We follow the German/Austrian community in Hollywood, all worried about the impending war and what it will mean for both their families and themselves. Trude, Pabst’s wife says of him He carries all the ballast of the Old World with him. Getting a permanent visa is difficult. The first time he wanted to stay – in World War I – he went to Europe on a visit and was caught in France when war broke out and was interned but at least he avoided the combat.
Moving to the Second World War, Pabst is summoned back to Austria by his mother and off he goes in the summer of 1939 with his wife and son Jakob. (Interestingly, Kehlmann has made a change here. In real life, Pabst had two sons – Peter and Michael). We find that his mother lives in a remote castle called Three Towers (it has no towers) which he was able to buy for her. It is cold and damp and the caretakers, who previously seemed OK are not. The husband is a Nazi and behaves accordingly, while the daughters are clearly psychopaths/Nazis in the making. Indeed, the Pabsts decide to leave at once but World War II has started and borders are closed and there are no trains.
Pabst is now trapped in Germany (Austria is now part of Germany) and is summoned to the minister, who is clearly Goebbels. He will make Nazi-approved films or go to a concentration camp. We follow in detail his film career, including being reunited with Leni Riefenstahl, now a director, embroiled in making Tiefland (which was not finished till 1954.
We meet Rupert Wooster, an English writer who is clearly P. G. Wodehouse who hobnobs with the Nazis while making it clear he is not pro-Nazi. The section involving him is told in the first person, giving his views on the various people he meets, including Pabst and Alfred Karrasch, a very pro-Nazi writer (Hitler was a fan) whose book is the basis for Pabst’s next film. Wooster and Karrasch clash.
Franz Wilzek makes his first appearance. The main focus is on the making of Der Fall Molander [The Molander Case]. The war is coming to an end so there are problems. Pabst is told to film a book by Karrasch, which he thinks is an awful book but he manages to change it. It is filmed in Prague but there are problems of money and resources (equipment and extras, for example) as well as power cuts and air raids. There is also the fate of the finished film. The English Wikipedia article on the film says there is a copy in the Národní Filmový Archiv in Prague. The German Wikipedia says the only copy has disappeared and the Národní Filmový Archiv claims not to have a copy. This book has an interesting theory on what happened. Karrasch, incidentally, describes the film as Third-rate dirt! Lousy Bolshevik, Jewish, common, pornographic crap.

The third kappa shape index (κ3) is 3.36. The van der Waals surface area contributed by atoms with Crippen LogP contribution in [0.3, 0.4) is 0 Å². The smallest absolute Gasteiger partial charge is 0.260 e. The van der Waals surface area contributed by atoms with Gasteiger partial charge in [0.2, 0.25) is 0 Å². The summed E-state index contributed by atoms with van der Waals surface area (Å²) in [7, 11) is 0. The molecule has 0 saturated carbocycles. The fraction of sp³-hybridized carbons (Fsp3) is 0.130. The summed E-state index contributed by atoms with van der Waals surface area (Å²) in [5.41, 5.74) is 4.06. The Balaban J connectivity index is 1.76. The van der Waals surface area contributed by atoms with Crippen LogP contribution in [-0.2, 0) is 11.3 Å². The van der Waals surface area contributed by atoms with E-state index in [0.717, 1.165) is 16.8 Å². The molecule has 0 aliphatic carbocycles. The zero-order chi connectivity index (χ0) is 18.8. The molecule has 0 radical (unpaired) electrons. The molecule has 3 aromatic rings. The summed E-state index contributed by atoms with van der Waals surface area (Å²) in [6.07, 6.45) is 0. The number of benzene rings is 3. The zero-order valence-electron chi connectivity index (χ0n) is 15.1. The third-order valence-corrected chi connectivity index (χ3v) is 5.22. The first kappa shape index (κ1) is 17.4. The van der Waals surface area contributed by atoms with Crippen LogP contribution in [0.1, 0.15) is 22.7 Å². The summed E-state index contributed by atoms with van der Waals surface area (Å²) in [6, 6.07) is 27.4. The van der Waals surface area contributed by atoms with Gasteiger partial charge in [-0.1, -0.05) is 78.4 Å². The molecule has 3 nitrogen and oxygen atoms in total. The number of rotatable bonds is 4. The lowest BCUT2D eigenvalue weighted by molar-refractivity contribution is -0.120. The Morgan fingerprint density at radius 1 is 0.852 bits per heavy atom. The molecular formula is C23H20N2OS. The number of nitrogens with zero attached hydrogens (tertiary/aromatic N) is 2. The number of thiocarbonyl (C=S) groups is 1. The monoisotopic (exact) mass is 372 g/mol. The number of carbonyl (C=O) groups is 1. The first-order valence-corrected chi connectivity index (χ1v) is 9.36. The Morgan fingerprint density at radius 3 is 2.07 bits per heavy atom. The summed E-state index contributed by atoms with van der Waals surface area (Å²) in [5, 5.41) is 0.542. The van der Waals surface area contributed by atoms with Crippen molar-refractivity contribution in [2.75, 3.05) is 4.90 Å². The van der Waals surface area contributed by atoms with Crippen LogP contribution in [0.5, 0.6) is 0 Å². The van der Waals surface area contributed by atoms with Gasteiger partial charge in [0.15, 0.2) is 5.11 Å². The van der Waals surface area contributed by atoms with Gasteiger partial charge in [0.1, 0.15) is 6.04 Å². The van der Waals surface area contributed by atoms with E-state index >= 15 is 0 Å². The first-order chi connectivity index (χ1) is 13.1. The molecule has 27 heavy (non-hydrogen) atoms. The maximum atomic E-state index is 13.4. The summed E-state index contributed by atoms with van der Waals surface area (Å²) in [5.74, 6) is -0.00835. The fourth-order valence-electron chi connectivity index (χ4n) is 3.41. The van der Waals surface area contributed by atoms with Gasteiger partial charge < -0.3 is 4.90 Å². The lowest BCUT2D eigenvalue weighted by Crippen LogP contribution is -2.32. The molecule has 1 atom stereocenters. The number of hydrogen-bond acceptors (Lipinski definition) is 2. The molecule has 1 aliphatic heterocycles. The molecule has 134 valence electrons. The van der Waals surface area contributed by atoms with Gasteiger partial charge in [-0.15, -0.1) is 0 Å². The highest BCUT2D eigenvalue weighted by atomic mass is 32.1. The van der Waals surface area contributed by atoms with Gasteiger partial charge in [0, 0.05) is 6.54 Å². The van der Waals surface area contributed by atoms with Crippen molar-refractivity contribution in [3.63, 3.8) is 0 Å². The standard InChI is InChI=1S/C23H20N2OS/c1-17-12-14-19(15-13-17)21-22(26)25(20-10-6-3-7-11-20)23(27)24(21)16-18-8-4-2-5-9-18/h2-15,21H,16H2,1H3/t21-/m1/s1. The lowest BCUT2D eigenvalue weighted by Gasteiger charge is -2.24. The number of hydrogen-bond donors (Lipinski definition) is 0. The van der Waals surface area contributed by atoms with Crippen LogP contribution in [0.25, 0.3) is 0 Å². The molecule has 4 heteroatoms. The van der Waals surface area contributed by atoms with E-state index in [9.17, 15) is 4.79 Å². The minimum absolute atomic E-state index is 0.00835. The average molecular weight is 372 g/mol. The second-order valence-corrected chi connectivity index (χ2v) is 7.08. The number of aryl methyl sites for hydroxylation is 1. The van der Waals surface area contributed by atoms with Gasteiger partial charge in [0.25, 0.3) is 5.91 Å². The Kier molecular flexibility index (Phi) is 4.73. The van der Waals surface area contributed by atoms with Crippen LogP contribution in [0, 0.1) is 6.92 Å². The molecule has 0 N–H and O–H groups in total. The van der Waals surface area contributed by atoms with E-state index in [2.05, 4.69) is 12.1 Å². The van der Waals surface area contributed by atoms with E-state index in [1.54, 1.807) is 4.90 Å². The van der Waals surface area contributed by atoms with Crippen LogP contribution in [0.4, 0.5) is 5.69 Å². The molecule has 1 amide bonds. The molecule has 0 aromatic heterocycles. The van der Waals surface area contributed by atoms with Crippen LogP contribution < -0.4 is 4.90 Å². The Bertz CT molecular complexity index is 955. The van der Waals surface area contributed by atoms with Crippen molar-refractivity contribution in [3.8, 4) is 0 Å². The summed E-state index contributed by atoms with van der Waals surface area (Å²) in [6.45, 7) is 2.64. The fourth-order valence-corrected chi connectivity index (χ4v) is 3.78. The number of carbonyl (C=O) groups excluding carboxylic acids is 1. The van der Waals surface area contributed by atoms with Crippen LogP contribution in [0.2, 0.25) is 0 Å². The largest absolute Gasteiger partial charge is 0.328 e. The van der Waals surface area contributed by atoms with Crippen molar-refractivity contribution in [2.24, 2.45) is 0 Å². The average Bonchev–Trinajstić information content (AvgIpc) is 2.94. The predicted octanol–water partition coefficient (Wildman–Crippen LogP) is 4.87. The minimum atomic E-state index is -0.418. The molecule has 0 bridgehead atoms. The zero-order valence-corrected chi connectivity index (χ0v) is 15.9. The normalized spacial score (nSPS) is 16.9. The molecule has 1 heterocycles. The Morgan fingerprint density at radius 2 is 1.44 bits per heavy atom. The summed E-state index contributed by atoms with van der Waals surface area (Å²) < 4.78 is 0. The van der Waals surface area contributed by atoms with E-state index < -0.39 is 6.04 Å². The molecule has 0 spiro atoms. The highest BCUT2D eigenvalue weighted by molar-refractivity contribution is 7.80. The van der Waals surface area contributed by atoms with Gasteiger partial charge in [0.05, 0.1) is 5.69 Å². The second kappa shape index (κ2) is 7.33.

We end as we started – with Franz Wilzek at the old people’s home. The TV had broken down and nobody saw his appearance. Did it take place? Who knows?
This is an excellent novel. Kehlmann does not tell a simple chronological account of Pabst’s story. Pabst himself is a diffident man, seemingly unsure of himself except when making a film when he knows just what he wants and, as we see more than once, with the ability to improvise when things go wrong as they often do in film-making. Kehlmann gives us what might best be described as episodes from his life but also glimpses of others, such as his (fictitious) son Jakob and the (also fictitious) Franz Wilzek and the actress Louise Brooks . Whether you know of Pabst and his work or not this is a fascinating novel.
First published in 2023 byRowohlt
No English translation